Moving Truck Tips: What You Need to Know
Moving isn’t something you do every day. Moving can be stressful, with success hinging on a number of variables. One of those variables is your moving truck. After selecting the appropriately-sized vehicle (consult your truck rental facility to get their advice on size), you’ll want to pack the truck correctly. This means not only maximizing the space while packing the moving truck, but organizing your belongings in such a way as to ensure they get there in one piece. Here are some tips for how to pack your moving truck correctly.
Assign a Storage Director
Assign a storage director to be inside the truck as it’s loaded so that they can decide the best loading pattern and assure that space is efficiently utilized. They can direct what should be brought on and when. The goal should be to fill every space in the truck. This can prevent damage by stopping items from shifting and bumping into other items.
Pack Mom’s Attic
If you’re renting a U-Haul truck over 15 feet, your truck will most likely come with something known as a “Mom’s Attic,” which is a shelf-like area at the front of the cargo area. As this has the softest ride of any place in the truck, you’ll want to put delicate items such as electronics, well-packed dishes, or glassware here. Especially valuable or sensitive items should be kept in the cab (where you drive) so that you can keep an eye on them.
Load Your Moving Truck in Layers
Follow this by loading the truck in layers or cells, with each cell being tied off with rope to secure the cell. Start with the heavy items such as appliances and large furniture. Be sure to balance the load from one side to the other. Disassemble tables and bed frames, making sure to tape legs and pieces together. Cover furniture with blanket pads, especially the edges to avoid damage from rubbing against other items. Use the space on top of appliances to load boxes and other items. Stuff items such as pillows or couch cushions to in between loose items in order to make them more secure.
Load Key Items
As for loading sofas and loveseats, if possible, stand them on their end to maximize space. You may want to use stretch wrap around these items to protect them from the floor and walls of the truck as well as from rubbing against other items. If space is really tight, consider taking off couch feet to make more room.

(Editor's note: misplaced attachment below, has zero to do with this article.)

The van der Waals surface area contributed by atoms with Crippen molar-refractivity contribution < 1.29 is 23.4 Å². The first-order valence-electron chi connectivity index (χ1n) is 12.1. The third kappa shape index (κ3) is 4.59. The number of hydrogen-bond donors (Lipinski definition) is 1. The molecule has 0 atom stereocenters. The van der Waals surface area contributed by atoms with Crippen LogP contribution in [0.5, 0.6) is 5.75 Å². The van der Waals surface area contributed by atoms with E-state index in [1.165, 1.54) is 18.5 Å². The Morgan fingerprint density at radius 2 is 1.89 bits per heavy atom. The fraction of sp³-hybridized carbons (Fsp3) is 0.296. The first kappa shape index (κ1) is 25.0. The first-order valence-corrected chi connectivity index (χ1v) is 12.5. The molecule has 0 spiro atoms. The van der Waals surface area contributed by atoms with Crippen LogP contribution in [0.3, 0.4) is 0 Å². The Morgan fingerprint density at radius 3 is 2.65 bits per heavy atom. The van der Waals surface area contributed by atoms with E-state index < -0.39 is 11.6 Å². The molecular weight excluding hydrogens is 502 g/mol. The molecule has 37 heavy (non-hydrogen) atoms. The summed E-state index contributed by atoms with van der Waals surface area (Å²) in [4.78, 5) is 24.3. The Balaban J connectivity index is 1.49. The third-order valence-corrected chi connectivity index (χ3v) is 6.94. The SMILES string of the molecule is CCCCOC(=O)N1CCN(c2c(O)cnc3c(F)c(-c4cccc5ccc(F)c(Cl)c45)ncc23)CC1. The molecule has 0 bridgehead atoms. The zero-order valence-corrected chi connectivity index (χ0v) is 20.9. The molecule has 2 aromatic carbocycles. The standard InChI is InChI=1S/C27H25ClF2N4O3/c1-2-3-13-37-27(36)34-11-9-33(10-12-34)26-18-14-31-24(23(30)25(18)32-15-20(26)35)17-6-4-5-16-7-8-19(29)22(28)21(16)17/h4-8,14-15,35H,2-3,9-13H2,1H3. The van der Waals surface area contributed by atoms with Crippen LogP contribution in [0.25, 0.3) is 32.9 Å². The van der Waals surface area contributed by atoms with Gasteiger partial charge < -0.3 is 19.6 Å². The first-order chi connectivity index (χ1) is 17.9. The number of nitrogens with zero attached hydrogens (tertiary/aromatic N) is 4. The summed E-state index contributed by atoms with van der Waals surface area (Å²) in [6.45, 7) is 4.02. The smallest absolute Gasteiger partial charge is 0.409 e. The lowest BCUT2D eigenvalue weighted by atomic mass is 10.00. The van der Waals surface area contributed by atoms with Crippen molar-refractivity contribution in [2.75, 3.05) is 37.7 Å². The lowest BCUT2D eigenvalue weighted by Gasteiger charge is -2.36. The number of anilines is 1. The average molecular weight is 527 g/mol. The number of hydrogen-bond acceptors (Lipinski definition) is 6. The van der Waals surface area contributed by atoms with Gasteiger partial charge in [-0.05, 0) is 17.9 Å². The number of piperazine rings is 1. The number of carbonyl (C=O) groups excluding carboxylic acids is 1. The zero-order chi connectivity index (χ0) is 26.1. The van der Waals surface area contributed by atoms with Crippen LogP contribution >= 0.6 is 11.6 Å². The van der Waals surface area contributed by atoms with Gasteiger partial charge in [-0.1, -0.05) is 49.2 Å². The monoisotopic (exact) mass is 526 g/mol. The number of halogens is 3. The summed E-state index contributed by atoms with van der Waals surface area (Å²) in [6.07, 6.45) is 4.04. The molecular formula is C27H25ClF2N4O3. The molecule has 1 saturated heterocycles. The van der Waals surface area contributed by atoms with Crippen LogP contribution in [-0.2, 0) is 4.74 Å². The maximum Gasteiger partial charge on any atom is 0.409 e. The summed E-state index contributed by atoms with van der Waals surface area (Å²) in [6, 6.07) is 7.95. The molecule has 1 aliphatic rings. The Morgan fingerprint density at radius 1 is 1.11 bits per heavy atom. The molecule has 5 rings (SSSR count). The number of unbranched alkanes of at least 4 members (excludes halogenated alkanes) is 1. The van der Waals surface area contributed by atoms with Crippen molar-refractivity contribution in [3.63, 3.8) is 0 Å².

For beds, place mattresses and box springs in mattress bags to protect them and keep them clean. Load these items vertically against the truck wall and tie them down if needed.
For televisions and computer monitors, hopefully, you’ve had the forethought to keep their original boxes. If not, wrap them well with bubble wrap and store against the mattresses.
After the heavy and big items, load your lightest things last, by putting them on top of boxes or on the floor to the rear. Again, make sure you secure these items with rope as they can shift in transit and slide back against the door, making it difficult to raise. If you find that your truck is full to capacity, do not strap items to the top or sides. This will not end well.
Also, pay attention to the truck’s GVWR (Gross Vehicle Weight Rating) and the GAWR (Gross Axle Weight Rating.) These should never be exceeded.
Once your truck is full, be sure to close the cargo door and secure the latch firmly. If you’re traveling for any distance and plan on making stops, consider bringing or buying a lock. U-Haul has a good video for securing your latch.
Learn to Drive Your Moving Truck
If you’re renting a truck, taking time to get familiar with controls first will help you feel in more control of the vehicle as you’re headed down the road to your new home or storage unit. Get an understanding of how to operate the transmission as well as how to apply the parking brake. Adjust the mirrors for maximum sight lines. You may even want to take the truck to an empty parking lot to practice backing up before taking it to your home. On the drive home, get a feel for stopping and following distances. Remember that a fully-loaded truck is quite heavy and needs a greater amount of distance to stop. You should be allowing at least 4 seconds between you and the vehicle in front of you.
Using these tips and calling in the favors of good friends and family will go a long way to a successful move. Good luck!
About the Author: Derek Hines
Internet Marketing Specialist
Derek is originally from the great state of Wisconsin (go Badgers), but is slowly becoming a Pacific Northwesterner. As part of the Internet Marketing team, he writes extensively on storage, moving and life for West Coast Self-Storage, based in Everett, Washington.